Obtaining a Visa

Once you have been accepted into the JCMU program, you will be asked to fill out a number of post-decision forms. It is important that you complete these forms and return them with your passport photos promptly. JCMU will submit these materials to the Immigrations Office in Japan. The Immigrations office will then issue a Certificate of Eligibility (CoE). When JCMU receives your CoE, we will contact you and request that you send us your passport and a signed Release of Liability form. JCMU will send your passport, CoE, Release of Liability and visa application to the Detroit Consulate General of Japan. The Consulate will return your passport with visa to your home address.

Rules regarding use, transference, and renewals of visas are very restrictive. Students considering multiple programs should contact the JCMU-East Lansing office as soon as possible to arrange for the appropriate visa.

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Expectations While in Transit

Items to Keep With You at All Times

Passport
Airline Ticket
Money: cash and debit/credit cards
Phone numbers/addresses for the East Lansing JCMU office, the Center in Hikone, close friends, and family

On the Airplane

The long flight across the Pacific is strenuous. The air is dry, and many people suffer from mild forms of dehydration, including irritated sinuses and throat. Drink lots of water or juice, but avoid stimulants (coffee or tea) and alcohol because these have a dehydrating effect. Keep throat lozenges handy. Chewing gum, mints or other small snack items also come in handy.

On the flight you will be asked to fill out a form which you will be handing in at Immigration Control upon landing. This form is the entry card and it can be confusing. It consists of two parts, a "Disembarkation Card for Foreigners" and an "Embarkation Card for Foreigners." For the moment, fill out the "Disembarkation Card" only and leave the "Embarkation Card" blank. DO NOT SEPARATE THE TWO CARDS; the immigration officer will staple your "Embarkation Card" into your passport, for use when you leave Japan. If you have any questions, flight attendants are normally very happy to help.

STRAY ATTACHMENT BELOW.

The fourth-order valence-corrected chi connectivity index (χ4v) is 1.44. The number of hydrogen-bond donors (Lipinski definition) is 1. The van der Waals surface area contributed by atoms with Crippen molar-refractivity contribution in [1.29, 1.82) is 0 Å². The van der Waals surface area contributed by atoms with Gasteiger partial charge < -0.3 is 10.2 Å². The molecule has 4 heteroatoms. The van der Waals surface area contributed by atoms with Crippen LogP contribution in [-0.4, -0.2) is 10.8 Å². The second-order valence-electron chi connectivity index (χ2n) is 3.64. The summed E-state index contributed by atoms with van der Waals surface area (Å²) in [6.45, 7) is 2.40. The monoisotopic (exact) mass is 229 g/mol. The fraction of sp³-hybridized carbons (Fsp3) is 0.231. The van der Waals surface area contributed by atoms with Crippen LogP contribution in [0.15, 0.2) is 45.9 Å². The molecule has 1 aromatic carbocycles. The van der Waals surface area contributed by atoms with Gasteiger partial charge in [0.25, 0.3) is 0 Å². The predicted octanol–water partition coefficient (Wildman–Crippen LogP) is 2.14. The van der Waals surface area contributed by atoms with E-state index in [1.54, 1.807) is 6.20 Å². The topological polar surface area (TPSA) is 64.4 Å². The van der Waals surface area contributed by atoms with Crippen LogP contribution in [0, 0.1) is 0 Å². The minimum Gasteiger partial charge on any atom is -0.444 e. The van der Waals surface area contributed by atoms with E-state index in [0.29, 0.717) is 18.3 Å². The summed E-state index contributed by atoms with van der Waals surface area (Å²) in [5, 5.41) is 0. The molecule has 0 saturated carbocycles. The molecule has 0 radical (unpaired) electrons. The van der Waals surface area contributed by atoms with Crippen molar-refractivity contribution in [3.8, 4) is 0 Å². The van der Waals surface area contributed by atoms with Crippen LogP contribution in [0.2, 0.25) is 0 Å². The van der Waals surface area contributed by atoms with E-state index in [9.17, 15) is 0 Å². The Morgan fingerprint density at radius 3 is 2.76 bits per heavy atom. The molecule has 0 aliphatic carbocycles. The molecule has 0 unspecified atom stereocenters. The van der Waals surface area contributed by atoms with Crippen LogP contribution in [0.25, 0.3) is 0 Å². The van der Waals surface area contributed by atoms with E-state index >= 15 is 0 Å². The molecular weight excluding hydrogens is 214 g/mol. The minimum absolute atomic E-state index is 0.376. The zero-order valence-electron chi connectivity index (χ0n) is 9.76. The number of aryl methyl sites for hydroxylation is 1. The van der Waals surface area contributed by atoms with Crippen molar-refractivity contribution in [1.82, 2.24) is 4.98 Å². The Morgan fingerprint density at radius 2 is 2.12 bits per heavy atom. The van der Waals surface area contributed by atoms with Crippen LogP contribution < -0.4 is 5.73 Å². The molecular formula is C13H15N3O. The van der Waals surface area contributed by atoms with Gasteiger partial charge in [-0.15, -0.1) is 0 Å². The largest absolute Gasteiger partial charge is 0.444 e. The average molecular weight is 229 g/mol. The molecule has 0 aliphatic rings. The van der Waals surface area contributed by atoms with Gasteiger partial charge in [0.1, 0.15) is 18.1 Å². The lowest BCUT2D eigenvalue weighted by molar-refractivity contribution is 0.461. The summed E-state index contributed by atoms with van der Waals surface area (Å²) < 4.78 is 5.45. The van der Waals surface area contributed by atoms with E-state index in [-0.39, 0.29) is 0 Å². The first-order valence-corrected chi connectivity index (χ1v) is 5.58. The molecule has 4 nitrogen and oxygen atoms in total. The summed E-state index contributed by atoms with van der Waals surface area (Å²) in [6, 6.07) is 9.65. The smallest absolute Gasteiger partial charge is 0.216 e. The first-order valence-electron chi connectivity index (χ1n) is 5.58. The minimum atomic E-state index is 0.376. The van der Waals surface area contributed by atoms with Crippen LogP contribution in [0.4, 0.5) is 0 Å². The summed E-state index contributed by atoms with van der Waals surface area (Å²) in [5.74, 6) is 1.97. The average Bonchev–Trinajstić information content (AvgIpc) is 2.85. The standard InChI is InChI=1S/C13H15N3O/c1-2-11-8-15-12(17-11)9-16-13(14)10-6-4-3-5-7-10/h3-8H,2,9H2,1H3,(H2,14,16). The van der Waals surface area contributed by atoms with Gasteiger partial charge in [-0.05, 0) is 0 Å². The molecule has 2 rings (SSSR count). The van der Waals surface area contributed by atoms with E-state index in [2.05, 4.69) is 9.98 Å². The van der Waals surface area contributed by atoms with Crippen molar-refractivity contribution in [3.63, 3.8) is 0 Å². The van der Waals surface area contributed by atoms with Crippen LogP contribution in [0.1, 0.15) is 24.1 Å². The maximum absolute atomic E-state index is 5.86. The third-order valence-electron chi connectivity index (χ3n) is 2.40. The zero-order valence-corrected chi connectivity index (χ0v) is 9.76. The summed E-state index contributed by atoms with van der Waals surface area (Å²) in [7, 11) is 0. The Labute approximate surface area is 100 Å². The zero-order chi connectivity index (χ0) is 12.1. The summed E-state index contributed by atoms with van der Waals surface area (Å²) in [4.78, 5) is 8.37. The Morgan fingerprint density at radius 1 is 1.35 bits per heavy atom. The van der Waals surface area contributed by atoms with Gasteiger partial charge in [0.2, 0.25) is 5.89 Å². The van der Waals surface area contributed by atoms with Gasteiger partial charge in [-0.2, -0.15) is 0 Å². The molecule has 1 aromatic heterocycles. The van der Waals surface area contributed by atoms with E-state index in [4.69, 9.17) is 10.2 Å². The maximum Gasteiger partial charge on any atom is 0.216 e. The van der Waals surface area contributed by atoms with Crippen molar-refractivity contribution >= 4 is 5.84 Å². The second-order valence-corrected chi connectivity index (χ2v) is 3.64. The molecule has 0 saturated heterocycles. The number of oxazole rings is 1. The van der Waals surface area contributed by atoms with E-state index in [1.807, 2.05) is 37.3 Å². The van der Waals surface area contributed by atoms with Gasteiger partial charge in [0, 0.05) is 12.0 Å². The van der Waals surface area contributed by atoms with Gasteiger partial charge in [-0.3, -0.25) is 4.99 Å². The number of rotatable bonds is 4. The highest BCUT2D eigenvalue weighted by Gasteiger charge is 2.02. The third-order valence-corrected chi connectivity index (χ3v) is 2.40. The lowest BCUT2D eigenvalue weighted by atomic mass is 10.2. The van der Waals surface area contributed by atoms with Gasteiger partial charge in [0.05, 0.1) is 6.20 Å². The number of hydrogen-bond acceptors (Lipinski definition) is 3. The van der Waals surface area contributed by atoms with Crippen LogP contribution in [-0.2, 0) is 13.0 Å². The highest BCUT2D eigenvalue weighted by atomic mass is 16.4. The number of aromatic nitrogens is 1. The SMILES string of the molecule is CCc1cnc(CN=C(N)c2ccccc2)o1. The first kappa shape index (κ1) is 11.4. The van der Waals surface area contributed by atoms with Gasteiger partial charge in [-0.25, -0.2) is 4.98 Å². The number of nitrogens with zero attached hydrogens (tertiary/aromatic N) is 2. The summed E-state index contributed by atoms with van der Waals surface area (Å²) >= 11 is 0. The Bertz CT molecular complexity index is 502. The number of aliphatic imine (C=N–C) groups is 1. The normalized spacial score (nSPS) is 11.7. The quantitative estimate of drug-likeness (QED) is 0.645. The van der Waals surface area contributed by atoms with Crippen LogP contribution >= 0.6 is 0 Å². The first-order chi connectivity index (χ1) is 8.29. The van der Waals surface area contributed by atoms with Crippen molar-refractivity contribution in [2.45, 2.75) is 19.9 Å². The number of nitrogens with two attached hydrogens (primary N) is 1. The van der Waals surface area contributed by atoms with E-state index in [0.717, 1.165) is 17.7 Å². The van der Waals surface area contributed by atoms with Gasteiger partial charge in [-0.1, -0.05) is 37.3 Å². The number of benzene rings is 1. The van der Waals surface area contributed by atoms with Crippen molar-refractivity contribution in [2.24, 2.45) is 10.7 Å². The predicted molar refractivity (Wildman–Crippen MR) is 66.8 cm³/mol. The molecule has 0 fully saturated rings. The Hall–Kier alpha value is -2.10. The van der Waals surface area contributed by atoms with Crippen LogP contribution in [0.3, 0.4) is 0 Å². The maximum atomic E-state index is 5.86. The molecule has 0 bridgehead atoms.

Filling out the Disembarkation Card

Fill in only the blocks inside the bold, black line. Write your "Family Name" and "Given Name" in the spaces provided; for "Nationality," write "USA" or your home country; for "Date of Birth," be sure to provide figures in the order specified (day, month, year). Give your home address, including street & number as well as city, state, zip and country. For "Occupation," write "Student." For your address in Japan, write "Japan Center for Michigan Universities, Hikone, Shiga." After filling in your passport number, write in the name of the airline and flight number of the trans-Pacific flight. Your Port of Embarkation is the city where you boarded the trans- Pacific flight (for most students, Detroit). For "Purpose of Visit," write "Study of Japanese language and culture" or other accurate description of your JCMU program.

Immigration Processing

When you arrive at the airport in Japan, you will go through immigration. Here you should hand over the entry card that you received on the plane. Be respectful whenever dealing with government representatives, especially in Japan. They take your entry into their country extremely seriously, and you should too.

A new measure recently introduced by the Japanese government as terrorism prevention is the fingerprinting and photographing of all foreign persons entering Japan. All persons over the age of 16 are required to be fingerprinted and photographed. Refusal to do so will result in denial of entry into the country.

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Rail Passes

The Japan Rail Pass allows you to use any Japan Railways (JR) services for a specific number of days, depending on the amount of money you pay. Only foreigners visiting Japan on a 90-day tourist visa can purchase a Japan Rail Pass. The pass cannot be used for Nozomi and Mizuho trains on the Tokaido, Sanyo and Kyushu Shinkansen lines, but is good for everything else (including other Shinkansen trains), and the only additional surcharge levied on the Japan Rail Pass is for overnight sleepers. This pass is acquired by purchasing a voucher from travel agencies before leaving the United States, and then the rail pass is redeemed in Japan. The clock starts to tick on the pass as soon as you validate it, which can be done at certain major railway stations or at the JR counter at Narita or Kansai Airports if you are intending to jump on a JR train immediately. The pass is valid only on JR services; you will still have to pay for private railway services. See the Japan-Guide website for more information.